Tackling kidney cancer: Medical imaging helps catch this symptom-free cancer earlier, Upstate urologist explains
Doctors traditionally saw kidney cancer in people in their 60s and older, explains Upstate urologist Oleg Shapiro, MD, but the increased use of medical imaging has led to a rise in the incidence of kidney cancers that are discovered incidentally. These are typically small tumors, found in younger people. Kidney cancer is among the 10 most common cancers in both men and women.
“Most people with kidney cancer feel absolutely nothing, even if the tumor is very large,” says Shapiro. The more advanced types of kidney cancer may produce blood in the urine or lower back pain on one side, along with fatigue, loss of appetite, weight loss, fever and anemia.
Kidney cancer can develop within the organ or anywhere outside of it. The majority of the small tumors that are found incidentally are low- to intermediate-grade and do not grow quickly. The larger tumors tend to be the more aggressive.
If kidney cancer spreads, it’s most likely to appear in the nearby lymph nodes or lungs, but Shapiro has also seen it spread to the liver, bone and brain.
Someone who is found to have a mass on a kidney may undergo a special CT scan that is taken after an injection of dye. Shapiro explains that up to 80 percent of the masses that react to the dye turn out to be cancerous. Some doctors may verify with a biopsy. Others make immediate plans for treatment.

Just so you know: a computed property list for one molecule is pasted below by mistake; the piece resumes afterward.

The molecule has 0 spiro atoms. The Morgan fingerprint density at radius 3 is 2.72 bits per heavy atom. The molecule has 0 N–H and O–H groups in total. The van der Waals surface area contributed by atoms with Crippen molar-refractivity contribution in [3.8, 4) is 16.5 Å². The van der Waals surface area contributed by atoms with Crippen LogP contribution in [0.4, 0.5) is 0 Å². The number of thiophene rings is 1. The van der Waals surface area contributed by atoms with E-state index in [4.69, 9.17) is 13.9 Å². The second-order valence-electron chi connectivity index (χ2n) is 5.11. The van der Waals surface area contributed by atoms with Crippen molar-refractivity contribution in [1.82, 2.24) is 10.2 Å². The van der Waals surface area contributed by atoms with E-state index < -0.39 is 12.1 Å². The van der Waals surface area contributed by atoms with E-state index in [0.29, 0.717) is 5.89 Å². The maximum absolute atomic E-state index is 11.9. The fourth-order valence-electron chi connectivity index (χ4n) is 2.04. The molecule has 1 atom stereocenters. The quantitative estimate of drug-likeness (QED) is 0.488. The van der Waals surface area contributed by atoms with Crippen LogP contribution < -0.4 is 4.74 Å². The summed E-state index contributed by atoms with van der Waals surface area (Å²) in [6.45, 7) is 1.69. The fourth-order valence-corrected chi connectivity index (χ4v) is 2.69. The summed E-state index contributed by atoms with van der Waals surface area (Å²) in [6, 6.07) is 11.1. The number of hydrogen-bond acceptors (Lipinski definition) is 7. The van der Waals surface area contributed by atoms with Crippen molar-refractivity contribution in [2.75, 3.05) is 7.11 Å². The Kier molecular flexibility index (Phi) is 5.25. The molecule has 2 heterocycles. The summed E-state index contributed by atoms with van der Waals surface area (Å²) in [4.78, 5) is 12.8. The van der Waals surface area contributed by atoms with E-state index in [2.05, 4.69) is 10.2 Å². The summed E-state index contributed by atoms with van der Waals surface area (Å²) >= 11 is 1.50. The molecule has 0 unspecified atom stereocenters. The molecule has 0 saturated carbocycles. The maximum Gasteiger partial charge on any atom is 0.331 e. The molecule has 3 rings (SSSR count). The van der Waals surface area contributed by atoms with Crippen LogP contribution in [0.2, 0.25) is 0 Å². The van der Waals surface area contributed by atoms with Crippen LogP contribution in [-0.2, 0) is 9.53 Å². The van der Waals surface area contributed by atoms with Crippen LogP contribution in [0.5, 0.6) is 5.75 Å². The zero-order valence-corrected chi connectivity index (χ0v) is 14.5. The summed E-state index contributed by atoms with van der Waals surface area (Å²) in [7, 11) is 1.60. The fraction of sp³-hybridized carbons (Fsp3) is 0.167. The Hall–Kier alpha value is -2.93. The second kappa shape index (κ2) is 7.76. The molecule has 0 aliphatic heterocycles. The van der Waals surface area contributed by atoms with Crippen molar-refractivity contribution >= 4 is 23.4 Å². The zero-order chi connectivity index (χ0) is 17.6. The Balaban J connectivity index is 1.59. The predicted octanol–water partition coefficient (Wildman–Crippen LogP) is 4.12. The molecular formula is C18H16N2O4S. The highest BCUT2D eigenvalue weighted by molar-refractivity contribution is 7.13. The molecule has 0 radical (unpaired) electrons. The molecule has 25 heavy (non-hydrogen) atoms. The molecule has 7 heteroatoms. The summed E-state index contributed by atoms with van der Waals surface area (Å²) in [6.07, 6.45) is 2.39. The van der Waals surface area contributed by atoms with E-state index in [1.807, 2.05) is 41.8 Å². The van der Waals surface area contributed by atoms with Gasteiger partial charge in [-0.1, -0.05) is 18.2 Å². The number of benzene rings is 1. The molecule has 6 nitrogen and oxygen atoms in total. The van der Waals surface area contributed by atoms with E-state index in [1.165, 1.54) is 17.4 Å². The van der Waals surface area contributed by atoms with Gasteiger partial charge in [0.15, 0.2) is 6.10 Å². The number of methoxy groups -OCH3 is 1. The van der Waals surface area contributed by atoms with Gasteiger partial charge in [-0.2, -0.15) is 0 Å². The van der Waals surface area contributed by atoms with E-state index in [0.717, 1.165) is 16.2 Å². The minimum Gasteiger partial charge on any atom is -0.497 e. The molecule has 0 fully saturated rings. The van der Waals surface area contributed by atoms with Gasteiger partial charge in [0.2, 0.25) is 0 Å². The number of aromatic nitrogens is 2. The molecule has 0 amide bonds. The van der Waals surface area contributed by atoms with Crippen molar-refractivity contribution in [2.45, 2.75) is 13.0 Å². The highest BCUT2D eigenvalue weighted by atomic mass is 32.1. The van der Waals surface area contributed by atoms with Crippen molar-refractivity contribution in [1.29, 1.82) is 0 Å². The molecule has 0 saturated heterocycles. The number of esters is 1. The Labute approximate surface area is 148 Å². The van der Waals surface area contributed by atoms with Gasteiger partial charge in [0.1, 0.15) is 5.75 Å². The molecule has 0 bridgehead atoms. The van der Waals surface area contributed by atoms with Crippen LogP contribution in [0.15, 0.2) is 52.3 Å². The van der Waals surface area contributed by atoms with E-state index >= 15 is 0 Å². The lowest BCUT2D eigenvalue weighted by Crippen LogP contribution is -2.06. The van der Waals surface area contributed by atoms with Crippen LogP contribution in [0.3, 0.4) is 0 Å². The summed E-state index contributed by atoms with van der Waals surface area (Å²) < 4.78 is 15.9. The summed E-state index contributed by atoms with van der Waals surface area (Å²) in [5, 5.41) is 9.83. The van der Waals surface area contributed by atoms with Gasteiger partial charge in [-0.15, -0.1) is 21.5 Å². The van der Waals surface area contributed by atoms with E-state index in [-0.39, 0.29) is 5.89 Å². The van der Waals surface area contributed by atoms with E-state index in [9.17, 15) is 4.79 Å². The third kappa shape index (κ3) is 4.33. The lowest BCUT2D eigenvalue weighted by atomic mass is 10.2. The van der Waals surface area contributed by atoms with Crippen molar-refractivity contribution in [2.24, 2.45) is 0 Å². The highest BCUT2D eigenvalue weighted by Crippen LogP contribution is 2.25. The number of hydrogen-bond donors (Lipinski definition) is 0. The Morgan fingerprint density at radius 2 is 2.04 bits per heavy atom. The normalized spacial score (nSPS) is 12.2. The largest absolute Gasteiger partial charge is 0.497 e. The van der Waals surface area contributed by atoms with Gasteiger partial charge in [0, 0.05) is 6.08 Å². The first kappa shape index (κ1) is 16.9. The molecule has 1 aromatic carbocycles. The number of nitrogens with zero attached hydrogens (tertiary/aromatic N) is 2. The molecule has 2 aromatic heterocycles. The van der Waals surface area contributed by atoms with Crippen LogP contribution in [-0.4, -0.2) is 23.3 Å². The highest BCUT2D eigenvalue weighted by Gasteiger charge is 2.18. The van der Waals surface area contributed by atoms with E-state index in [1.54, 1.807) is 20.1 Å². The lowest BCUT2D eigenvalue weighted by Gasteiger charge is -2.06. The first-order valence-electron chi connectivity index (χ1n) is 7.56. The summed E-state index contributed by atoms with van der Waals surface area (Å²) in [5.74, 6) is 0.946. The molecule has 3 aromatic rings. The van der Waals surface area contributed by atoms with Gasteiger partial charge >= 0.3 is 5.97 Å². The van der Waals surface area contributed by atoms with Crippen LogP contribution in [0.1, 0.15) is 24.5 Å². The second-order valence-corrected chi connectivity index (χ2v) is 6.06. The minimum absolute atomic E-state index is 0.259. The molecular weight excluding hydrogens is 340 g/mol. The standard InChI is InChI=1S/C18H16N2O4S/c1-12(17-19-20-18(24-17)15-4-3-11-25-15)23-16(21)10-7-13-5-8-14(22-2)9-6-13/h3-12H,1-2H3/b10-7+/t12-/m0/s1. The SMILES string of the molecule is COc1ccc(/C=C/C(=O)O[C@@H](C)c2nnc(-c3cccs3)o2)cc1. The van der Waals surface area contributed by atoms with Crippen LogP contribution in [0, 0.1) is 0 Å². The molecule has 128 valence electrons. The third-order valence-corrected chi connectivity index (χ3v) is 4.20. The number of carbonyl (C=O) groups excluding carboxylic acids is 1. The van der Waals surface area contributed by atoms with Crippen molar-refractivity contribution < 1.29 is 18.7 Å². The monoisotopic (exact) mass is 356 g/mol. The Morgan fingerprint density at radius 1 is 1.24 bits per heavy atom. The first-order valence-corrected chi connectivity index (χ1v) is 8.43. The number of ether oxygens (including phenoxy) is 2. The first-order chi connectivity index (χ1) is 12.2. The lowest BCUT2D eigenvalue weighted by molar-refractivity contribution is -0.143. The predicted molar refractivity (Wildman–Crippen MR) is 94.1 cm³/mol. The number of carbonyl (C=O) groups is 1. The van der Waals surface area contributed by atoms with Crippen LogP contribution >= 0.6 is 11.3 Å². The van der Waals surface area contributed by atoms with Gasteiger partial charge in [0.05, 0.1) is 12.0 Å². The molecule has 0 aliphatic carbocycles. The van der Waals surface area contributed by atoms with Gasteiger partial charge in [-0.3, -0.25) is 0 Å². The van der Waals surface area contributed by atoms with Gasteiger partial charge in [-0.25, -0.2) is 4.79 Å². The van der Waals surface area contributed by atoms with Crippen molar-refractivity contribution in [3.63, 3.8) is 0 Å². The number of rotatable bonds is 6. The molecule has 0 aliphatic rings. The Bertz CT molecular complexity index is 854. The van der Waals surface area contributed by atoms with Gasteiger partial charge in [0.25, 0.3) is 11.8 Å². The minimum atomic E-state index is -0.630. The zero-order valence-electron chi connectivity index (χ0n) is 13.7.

“Surgery is the mainstay of therapy for kidney cancer,” he says, “but it depends on the size of the tumor, the age of the patient and the medical comorbidities — if someone is diabetic, or obese, or if they have heart disease.”
In some cases, the tumor may be frozen, using cryoablation, or burned, using radiofrequency ablation.
“We don’t need to operate on every single patient,” Shapiro points out.
“A lot of patients can be observed. They can actually be watched safely with serial CT scans and not have any problems from their disease, ever.”
Depending on the size, location and type of tumor, the entire kidney may have to be removed.
But ideally, surgeons can do what’s known as a “partial nephrectomy,” removing only the tumor and leaving healthy kidney tissue behind. “It has nothing to do with cancer. It has to do with other things, such as diabetes and heart disease. The more normal kidney tissue one has, the better off they are in the long term,” Shapiro explains.
Most surgeries are done laparoscopically, using a small incision and robotic assistance, and patients are back to normal activities within a week.
Kidneys are not sensitive to chemotherapy. Radiation therapy is not an effective treatment, either.
However, several types of immunotherapy — designed to boost the body’s own immune system to recognize and destroy cancer cells — are available for patients with advanced kidney cancers. Shapiro says patients at Upstate also have access to a variety of clinical trials of immunotherapies in development.
Shapiro says some insurance companies suggest patients only need follow-up care for five years after treatment for kidney cancer. “I follow patients forever,” he says. “The reason is, I have seen people redevelop kidney cancer somewhere else 10, 15 or even 20 years down the road.”
This article appears in the summer 2019 issue of Cancer Care magazine.